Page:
Women’s Heart Failure Mortality Risk May Increase at Upper LVEF Extreme

highlighted red heart disease on woman body
Researchers sought to determine whether there were any sex-related differences in mortality risk in LVEF after admission for acute heart failure at 6-month follow-up.

No sex-related differences at 6-month follow-up were observed for all-cause mortality risk among men and women hospitalized for acute heart failure (HF), according to a study published in the Journal of the American Heart Association. However, women vs men may have a lower risk for cardiovascular- (CV) and HF-related mortality at the lower extreme of left ventricular ejection fraction (LVEF) and a higher risk for HF mortality at the upper extreme.

For the study, researchers retrospectively reviewed data from 4812 patients who were admitted to 3 hospitals in Spain for acute HF from January 2008 to October 2019. All participants received a 2-dimensional transthoracic echocardiogram during index hospitalization. Study endpoints included CV, HF, and all-cause death at 6 months of follow-up. Sex-related differences across LVEF were examined using multivariable Cox regression models.

Study participants had a mean age of 74.2±11.1 years; 46.6% were women; and 54.2% had LVEF greater than or equal to 50%.

By the 6-month follow-up mark, 13.4% of the participants had died (13.3% women, 13.5% men; P =.822). Of these deaths, 11.3% were CV-related, and 8.6% were HF-related. No independent association was identified between LVEF and all-cause mortality (hazard ratio [HR], 1.02; 95% CI, 0.99-1.05; P =.135). Multivariable adjustment revealed no sex-based differences in all-cause mortality (P =.168), but sex was significantly associated with both HF mortality risk (P =.007) and CV mortality risk (P =.030) across LVEF. Women vs men were at a significantly lower risk for HF and CV mortality at the lower LVEF extreme (LVEF <43% [HR, 0.77; 95% CI, 0.59-0.99] and <25%, respectively), but women were at a higher risk for HF mortality at the upper LVEF extreme (LVEF >80%).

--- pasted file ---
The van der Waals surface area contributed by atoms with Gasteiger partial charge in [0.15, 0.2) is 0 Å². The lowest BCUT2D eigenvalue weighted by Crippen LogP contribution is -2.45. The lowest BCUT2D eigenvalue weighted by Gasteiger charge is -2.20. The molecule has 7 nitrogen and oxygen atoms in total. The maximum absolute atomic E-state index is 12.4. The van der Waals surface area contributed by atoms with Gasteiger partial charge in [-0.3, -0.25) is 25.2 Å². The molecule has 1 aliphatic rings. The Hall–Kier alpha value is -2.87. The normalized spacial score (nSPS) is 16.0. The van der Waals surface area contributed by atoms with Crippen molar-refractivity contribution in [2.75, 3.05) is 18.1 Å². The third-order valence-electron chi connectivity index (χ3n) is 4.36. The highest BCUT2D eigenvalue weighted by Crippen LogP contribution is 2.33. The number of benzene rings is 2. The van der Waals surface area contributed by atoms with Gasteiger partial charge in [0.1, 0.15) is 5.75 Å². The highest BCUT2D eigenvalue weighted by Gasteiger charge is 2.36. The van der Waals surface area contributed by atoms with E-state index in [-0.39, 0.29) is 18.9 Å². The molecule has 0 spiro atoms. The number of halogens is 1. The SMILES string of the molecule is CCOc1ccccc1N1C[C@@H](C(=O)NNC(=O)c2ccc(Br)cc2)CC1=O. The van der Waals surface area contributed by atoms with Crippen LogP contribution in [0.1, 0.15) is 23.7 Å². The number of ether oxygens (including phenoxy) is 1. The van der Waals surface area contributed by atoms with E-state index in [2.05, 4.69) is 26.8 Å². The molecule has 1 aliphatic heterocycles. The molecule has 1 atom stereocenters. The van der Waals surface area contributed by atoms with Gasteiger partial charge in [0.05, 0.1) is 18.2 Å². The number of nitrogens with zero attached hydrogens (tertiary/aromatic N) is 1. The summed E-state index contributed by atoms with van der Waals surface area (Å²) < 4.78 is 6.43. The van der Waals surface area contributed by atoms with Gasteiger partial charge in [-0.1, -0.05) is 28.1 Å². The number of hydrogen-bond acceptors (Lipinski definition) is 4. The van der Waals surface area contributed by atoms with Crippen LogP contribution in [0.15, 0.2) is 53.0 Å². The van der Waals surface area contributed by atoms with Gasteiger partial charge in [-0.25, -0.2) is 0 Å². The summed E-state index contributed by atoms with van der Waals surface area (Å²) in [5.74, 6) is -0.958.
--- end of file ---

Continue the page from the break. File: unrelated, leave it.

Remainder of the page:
Limitations to this study include an observational study design, a lack of early in-hospital deaths in the analysis, a lack of external review of echocardiographic studies, an inability to attribute the cause of death, a potential lack of generalizability to other ethnicities or geographical regions, and a lack of understanding of pathophysiological mechanisms underlying these findings.

“In this study, sex was not a determinant of 6-month all-cause mortality risk following a HF decompensation,” the study authors wrote. “However, we found a differential prognostic effect of sex across the LVEF spectrum for 6-month [CV] and HF mortality.”

Disclosure: Several study authors declared affiliations with the pharmaceutical industry. Please see the original reference for a full list of authors’ disclosures.


Santas E, Palau P, Llácer P, et al. Sex-related differences in mortality following admission for acute heart failure across the left ventricular ejection fraction spectrum. J Am Heart Assoc. Published online December 20, 2021. doi: 10.1161/JAHA.121.022404.